Newcomers Win Big in Primary Election - KHGI-TV/KWNB-TV/KHGI-CD-Grand Island, Kearney, Hastings

Newcomers Win Big in Primary Election

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Nebraska voters made it clear Tuesday that they're through with politics as usual, voting relative unknown Ben Sasse through the primaries.

"We started this race with 3 percent name [identification] in a poll that had a margin of error of 5 percent," said Sasse to a crowd of supporters.

He said that may have given him an edge.

"We traveled the state and I would mention that I was a 42-year-old non-politician; and people would cheer," said Sasse.

He'll be facing democratic attorney Dave Domina, who has also never held office. Callaway rancher-farmer Jim Jenkins is also running as an independent candidate.

Republican gubernatorial candidate Pete Ricketts, an Omaha businessman, has also never held office. He said that helped his campaign.

"I think they're looking for reform. They were looking for somebody from the outside to come in and certainly that's what I offer coming in from the private sector," said Ricketts.

Come November, Ricketts will face libertarian Mark G. Elworth Jr. and democrat Chuck Hassebrook. The highest office Hassebrook as held is regent for the University of Nebraska.

The Republican primary winners in the race for senate and governor have more in common. They had big-name endorsement like Sarah Palin. Third parties funded attack ads against both Ricketts' and Sasse's opponents.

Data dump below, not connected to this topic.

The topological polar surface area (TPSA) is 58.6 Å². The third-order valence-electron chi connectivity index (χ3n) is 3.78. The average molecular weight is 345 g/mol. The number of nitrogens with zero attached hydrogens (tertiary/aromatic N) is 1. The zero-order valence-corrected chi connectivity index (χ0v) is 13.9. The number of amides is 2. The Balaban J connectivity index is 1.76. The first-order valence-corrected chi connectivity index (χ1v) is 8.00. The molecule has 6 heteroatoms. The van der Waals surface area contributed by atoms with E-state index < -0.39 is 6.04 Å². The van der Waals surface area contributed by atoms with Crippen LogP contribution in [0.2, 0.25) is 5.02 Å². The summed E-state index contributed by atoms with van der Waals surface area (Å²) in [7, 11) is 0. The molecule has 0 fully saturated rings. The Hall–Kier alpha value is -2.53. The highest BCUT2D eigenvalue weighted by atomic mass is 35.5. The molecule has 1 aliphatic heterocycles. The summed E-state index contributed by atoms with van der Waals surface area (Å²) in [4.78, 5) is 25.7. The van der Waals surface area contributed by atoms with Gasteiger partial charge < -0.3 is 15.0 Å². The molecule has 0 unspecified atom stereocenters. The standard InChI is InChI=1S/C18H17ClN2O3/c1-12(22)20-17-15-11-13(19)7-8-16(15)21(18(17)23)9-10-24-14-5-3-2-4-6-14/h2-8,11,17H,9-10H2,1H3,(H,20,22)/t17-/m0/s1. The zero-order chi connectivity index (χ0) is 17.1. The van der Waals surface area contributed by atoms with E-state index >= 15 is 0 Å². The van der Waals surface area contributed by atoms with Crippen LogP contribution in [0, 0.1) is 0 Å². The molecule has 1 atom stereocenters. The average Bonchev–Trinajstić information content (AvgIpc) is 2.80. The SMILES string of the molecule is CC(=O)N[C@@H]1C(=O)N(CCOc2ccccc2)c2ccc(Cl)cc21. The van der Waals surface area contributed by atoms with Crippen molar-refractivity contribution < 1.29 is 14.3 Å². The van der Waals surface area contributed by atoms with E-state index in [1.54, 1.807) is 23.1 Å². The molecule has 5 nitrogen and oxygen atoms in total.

Although Ricketts and Sasse haven't held office, they're not entirely political outsiders. Sasse worked in the George W. Bush administration and Ricketts has served on the Republican National Committee.

More incumbents fell in Hall County where newcomers won two of the three races for Board of Supervisors. Jane Jeffries Richardson was one of them.

"This is exactly the reason I'm running - petty politics and finger pointing and disagreeing and arguing has no place in county government," she said.

Not only did Grand Island Mayor Jay Vavricek lose his seat, votes for financial advisor and coach Jeremy Jensen even surpassed those for City Council President Chuck Haase.

"I've tried to show people that you don't have to be a politician to be a leader," said mayoral candidate Jensen.

All of Nebraska's congressmen survived. Adrian Smith and Jeff Fortenberry won easily against their opponents, but Lee Terry in District 2 only won by a margin of about 5 percent.
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